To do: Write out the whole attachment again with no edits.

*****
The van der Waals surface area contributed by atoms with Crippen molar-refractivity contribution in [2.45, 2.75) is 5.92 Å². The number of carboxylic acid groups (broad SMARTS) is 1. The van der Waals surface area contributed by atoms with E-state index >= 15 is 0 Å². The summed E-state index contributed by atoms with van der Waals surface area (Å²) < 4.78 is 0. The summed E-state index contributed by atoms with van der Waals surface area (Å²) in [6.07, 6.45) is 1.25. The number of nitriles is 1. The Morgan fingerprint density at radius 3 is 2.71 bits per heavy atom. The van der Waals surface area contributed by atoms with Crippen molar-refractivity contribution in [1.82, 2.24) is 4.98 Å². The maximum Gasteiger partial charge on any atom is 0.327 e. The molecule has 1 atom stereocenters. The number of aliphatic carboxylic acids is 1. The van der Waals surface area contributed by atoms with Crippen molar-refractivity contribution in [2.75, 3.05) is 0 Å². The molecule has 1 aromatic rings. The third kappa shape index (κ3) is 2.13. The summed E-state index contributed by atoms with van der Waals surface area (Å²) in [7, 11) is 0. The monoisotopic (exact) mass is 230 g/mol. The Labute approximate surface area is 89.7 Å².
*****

The van der Waals surface area contributed by atoms with Crippen molar-refractivity contribution in [2.45, 2.75) is 5.92 Å². The number of carboxylic acid groups (broad SMARTS) is 1. The van der Waals surface area contributed by atoms with E-state index >= 15 is 0 Å². The summed E-state index contributed by atoms with van der Waals surface area (Å²) < 4.78 is 0. The summed E-state index contributed by atoms with van der Waals surface area (Å²) in [6.07, 6.45) is 1.25. The number of nitriles is 1. The Morgan fingerprint density at radius 3 is 2.71 bits per heavy atom. The van der Waals surface area contributed by atoms with Crippen molar-refractivity contribution in [1.82, 2.24) is 4.98 Å². The maximum Gasteiger partial charge on any atom is 0.327 e. The molecule has 1 atom stereocenters. The number of aliphatic carboxylic acids is 1. The van der Waals surface area contributed by atoms with Crippen molar-refractivity contribution in [2.75, 3.05) is 0 Å². The molecule has 1 aromatic rings. The third kappa shape index (κ3) is 2.13. The summed E-state index contributed by atoms with van der Waals surface area (Å²) in [7, 11) is 0. The monoisotopic (exact) mass is 230 g/mol. The Labute approximate surface area is 89.7 Å².